• China’s expansive use of surveillance technologies and the US challenge to it mark the beginning a wider global debate on the use of facial recognition as a political, security and commercial tool.
Foreign Policy Watch: India-China

[oped of the day] In search of the Wuhan spiritop-ed snap


From UPSC perspective, the following things are important :

Prelims level : Nothing much

Mains level : Post Wuhan : India - China

Op-ed of the day is the most important editorial of the day. This will cover a key issue that came in the news and for which students must pay attention. This will also take care of certain key issues students have to cover in respective GS papers.


The second informal summit between the leaders of India and China is scheduled to take place in the second week of October. 

Wuhan summit

  • At the Wuhan Summit last year, a decision was made to hold more such summits, aimed at ensuring “higher levels of strategic communications.” 
  • China agreed to an informal summit in 2018 despite so many achievements and it actually dd not needed to make concessions to India. 

Choice of Mamallapuram

  • Wuhan was picked by President Xi Jinping as the venue last year to demonstrate China’s economic resilience and might.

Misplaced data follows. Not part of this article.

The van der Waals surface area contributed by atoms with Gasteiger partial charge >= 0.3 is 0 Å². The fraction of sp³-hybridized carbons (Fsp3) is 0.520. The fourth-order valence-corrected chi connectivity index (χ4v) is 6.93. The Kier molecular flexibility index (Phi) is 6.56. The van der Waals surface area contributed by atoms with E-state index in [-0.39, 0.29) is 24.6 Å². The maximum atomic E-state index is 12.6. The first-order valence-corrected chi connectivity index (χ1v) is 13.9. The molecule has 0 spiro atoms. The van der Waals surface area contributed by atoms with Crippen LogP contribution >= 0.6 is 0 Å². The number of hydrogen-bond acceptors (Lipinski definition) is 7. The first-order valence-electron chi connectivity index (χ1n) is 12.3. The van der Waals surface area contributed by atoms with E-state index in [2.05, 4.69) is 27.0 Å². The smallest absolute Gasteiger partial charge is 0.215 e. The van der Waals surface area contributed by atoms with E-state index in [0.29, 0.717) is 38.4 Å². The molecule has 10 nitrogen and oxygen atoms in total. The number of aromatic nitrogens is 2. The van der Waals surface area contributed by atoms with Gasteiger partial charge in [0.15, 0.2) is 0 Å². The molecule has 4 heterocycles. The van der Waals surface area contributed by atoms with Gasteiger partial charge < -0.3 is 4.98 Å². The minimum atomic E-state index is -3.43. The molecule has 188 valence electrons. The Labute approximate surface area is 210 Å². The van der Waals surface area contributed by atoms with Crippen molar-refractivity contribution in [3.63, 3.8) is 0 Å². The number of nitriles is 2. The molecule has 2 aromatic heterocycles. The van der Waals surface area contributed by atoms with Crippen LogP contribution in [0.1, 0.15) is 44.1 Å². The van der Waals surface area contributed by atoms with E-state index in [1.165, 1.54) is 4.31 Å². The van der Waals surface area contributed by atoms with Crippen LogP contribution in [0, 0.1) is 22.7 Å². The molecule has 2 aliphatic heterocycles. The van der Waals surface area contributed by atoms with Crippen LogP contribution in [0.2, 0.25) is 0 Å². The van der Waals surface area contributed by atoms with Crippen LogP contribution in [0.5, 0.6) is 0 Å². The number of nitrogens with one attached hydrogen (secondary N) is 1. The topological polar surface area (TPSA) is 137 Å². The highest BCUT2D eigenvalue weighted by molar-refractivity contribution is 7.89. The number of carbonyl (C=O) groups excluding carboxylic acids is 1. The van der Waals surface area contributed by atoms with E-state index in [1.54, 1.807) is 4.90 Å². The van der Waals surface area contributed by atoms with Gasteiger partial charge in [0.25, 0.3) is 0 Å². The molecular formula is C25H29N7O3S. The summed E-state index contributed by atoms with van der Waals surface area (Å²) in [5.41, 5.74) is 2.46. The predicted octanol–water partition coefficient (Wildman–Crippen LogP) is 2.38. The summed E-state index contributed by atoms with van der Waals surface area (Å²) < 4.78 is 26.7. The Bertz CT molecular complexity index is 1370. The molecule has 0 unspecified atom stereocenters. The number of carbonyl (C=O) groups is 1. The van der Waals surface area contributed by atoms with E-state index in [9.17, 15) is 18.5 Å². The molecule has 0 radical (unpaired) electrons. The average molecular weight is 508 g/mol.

• Mamallapuram is symbolic of India’s ‘soft power’. It is an important town of the Pallava dynasty that ruled this part of south India from 275 CE to 897 CE, is renowned for its architecture, widely admired across the world.
  • Mamallapuram and the Pallava dynasty are also historically relevant. The earliest recorded security pact between China and India involved a Pallava king from whom the Chinese sought help to counter Tibet, which had by then emerged as a strong power posing a threat to China. 

Post Wuhan

  • Since then, China has met with certain setbacks — geo-politically and economically.
  • India is beset by a host of economic woes and now seems better positioned today than in 2018. 
  • Doklam and the disputed border between the two countries remains an issue of concern. 
  • Hopes raised at the Wuhan Summit that the two countries would jointly work together on an economic project in Afghanistan did not work. China, along with countries like Pakistan, remains more intent on ensuring that India has no role to play there.